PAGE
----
The Right To Shoot

This handbill title “The Right To Shoot,” was published by The Peace with Ireland Council, based in Westminster, England. This was a group of British Citizens seeking to end the ongoing conflict in Ireland during the Irish War of Independence. This handbill highlights a series of atrocities committed by British forces in Ireland during November 1920. The quote at the top of the handbill reads, “No one is in danger in Ireland who obeys the law.” This quote was purposely sarcastic, as the three instances outlined in the handbill were all cases in which law abiding citizens were harmed.

The first atrocity highlighted was discussed in the House of Commons on 15 November 1920. British soldiers in Dublin ordered a group of men to halt. Upon hearing the order, the men fled. The soldiers immediately fired upon them. By firing into the crowded street they killed one 8 year old girl, and wounded a 5 year old girl. Some of the men were captured and found to be unarmed, while the remaining men escaped. T.P. O’Connor enquired in the House of Commons as to whether it was a common practice for soldiers to fire on unarmed men. Sir Hamar Greenwood, the Chief Secretary of Ireland, informed him that if men who are ordered to halt do not obey, then they will be fired upon. O’Connor also requested to know why the Military Court of Inquiry into the matter was not made public, to which Greenwood replied that the Court was held in private for the safety of the witnesses. While the handbill does not outright state so, the implied idea is that the Court of Inquiry was held in private to protect the soldiers involved and cover up any negligent activity.

The second atrocity highlighted occurred in Galway, and was discussed on 4 November 1920. Joseph Devlin asked if the Chief Secretary had been made aware that Mrs. Ellen Quinn was shot by a group of soldiers driving by in a lorry. Devlin inquired as to whether it was common practice for soldiers to drive through the country discharging their weapons and threatening the lives of the Irish public. He also enquired as to whether the responsible men would be brought to justice for the murder. Sir Hamar Greenwood replied that the men were likely firing into the neighborhood in anticipation of an ambush. In a later discussion on the 18 November 1920, Greenwood stated that soldiers had taken to firing into corner hedgerows as these locations had become common hiding places for ambushers. Later on 25 November 1920, Greenwood stated that a military Court of Inquiry had been held into the matter and that the cause of Mrs. Quinn’s death was ruled as misadventure. This again seems to be another case of the Court of Inquiry being held in private to protect those who had committed the crime. Mrs. Quinn’s death did not result from any misadventure on her part, but instead from the reckless actions of soldiers.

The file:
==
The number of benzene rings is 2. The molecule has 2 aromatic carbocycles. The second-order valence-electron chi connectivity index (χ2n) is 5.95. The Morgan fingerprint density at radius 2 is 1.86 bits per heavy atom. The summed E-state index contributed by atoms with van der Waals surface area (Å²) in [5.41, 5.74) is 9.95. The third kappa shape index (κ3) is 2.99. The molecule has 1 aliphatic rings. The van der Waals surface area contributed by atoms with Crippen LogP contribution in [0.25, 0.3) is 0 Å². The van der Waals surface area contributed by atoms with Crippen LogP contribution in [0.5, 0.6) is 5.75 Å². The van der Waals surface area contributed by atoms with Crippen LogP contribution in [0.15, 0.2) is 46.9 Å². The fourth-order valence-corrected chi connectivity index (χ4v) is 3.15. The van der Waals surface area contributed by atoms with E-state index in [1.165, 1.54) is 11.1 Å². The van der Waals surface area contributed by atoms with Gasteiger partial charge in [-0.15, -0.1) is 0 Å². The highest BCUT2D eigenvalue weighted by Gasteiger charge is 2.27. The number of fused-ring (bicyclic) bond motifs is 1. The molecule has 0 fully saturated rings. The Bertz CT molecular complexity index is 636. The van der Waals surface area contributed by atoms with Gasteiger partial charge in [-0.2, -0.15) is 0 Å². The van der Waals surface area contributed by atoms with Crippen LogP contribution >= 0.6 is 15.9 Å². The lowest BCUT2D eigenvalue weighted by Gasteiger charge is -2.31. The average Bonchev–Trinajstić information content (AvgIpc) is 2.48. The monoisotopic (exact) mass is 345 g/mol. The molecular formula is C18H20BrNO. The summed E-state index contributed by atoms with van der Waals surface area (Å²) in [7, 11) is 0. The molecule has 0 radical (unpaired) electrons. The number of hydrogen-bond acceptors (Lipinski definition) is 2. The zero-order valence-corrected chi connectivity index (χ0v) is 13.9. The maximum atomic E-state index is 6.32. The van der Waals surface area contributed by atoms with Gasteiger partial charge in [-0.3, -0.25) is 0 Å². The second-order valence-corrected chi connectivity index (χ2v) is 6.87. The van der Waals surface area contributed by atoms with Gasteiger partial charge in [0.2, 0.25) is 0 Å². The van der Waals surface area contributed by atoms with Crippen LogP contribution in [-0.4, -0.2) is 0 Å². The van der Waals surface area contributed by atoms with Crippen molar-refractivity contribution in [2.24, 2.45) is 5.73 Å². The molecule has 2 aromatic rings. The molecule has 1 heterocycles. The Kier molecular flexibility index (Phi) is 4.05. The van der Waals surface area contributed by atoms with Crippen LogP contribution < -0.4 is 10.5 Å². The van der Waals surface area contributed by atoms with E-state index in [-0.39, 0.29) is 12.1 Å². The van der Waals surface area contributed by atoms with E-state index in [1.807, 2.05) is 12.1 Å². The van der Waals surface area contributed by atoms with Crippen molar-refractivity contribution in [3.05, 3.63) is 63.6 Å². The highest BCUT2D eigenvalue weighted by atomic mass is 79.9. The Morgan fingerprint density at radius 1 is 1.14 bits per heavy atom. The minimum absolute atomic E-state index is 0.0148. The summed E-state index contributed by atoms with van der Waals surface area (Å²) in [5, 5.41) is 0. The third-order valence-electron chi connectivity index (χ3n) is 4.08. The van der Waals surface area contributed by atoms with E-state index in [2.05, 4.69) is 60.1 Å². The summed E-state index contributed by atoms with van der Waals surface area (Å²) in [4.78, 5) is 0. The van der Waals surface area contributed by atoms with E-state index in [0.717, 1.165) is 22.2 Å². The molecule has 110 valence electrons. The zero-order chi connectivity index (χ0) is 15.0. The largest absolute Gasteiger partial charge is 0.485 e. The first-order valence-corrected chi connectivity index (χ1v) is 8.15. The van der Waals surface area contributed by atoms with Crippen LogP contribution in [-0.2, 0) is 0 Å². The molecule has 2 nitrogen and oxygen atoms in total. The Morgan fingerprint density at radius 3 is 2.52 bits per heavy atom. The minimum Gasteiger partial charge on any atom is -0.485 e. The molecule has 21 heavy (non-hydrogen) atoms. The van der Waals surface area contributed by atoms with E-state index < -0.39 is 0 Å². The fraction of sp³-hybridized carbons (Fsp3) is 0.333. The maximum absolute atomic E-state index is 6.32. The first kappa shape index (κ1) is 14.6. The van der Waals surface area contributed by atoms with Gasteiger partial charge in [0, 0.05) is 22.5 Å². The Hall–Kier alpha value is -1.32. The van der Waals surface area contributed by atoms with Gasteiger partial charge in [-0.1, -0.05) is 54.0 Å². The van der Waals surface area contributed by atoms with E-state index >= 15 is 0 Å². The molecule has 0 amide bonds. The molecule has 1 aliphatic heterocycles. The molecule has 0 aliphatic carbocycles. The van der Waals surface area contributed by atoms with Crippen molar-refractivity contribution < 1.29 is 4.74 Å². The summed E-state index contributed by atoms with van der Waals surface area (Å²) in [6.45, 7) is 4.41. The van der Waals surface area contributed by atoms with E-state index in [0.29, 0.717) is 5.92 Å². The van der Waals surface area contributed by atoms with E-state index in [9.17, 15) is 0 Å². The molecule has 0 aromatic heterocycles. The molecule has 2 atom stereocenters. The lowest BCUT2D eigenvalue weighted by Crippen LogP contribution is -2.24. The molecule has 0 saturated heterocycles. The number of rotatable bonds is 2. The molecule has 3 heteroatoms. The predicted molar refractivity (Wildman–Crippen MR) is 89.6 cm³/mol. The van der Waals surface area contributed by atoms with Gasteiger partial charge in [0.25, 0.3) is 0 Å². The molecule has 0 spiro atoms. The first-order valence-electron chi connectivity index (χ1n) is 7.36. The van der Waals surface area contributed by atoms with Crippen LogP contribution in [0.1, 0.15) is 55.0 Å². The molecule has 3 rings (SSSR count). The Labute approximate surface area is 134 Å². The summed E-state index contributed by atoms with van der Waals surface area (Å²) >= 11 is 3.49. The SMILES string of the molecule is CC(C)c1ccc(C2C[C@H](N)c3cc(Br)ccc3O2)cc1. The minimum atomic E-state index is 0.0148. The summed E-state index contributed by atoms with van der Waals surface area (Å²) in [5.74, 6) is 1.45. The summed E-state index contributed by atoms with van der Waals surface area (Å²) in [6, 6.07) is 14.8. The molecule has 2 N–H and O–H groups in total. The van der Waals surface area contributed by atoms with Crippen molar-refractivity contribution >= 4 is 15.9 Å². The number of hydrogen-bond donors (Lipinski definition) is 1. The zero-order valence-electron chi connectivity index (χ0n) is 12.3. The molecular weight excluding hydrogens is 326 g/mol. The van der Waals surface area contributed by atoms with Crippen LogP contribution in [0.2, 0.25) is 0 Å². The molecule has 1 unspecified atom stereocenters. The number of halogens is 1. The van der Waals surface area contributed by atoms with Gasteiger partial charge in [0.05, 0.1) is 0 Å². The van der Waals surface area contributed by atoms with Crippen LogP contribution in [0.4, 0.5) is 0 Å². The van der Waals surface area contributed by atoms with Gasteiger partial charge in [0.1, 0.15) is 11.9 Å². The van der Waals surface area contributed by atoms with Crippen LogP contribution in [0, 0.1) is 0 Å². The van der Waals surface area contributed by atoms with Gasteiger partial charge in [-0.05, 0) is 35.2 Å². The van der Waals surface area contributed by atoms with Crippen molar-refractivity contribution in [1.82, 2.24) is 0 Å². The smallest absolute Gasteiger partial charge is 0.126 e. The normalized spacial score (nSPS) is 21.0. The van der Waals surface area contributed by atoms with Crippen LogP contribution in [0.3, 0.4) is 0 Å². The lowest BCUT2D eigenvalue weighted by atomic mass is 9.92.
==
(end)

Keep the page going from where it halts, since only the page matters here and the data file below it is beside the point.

The final atrocity highlighted occurred on 21 November 1920 in Dublin. This date has become known as Bloody Sunday, as the IRA carried out the assassination of British Intelligence officers throughout the city early in the morning. The British forces replied to the assassinations by firing on the crowd watching the football match at Croke Park that afternoon. Fourteen people were killed, including one of the players. The official statement provided by the British government is that the approaching soldiers were fired upon from the corners of the field and only began firing on the crowd in response. Witness statements later proved that this was inaccurate. No one was charged for any of the deaths that occurred in Croke Park, and this again illustrates that the British Military were allowed to operate without consequence in Ireland during the War of Independence.

The purpose of this handbill was to raise awareness to the atrocities committed in Ireland, with hopes that a move could be made towards peaceful resolution to the conflict. The intended audience of the pamphlet is one facet that makes it interesting. While it would be easy to assume that this pamphlet was designed for the Irish public, it was actually designed for the British public. It was printed to raise awareness among the populace as to the true nature of the Irish conflict. British public opinion ultimately played a role in the British government seeking to negotiate a peace treaty to end the War of Independence. While mainstream news outlets certainly played a role in bringing the events of the conflict into the public arena, handbills like this one also played an equally vital role in swaying public opinion of the conflict.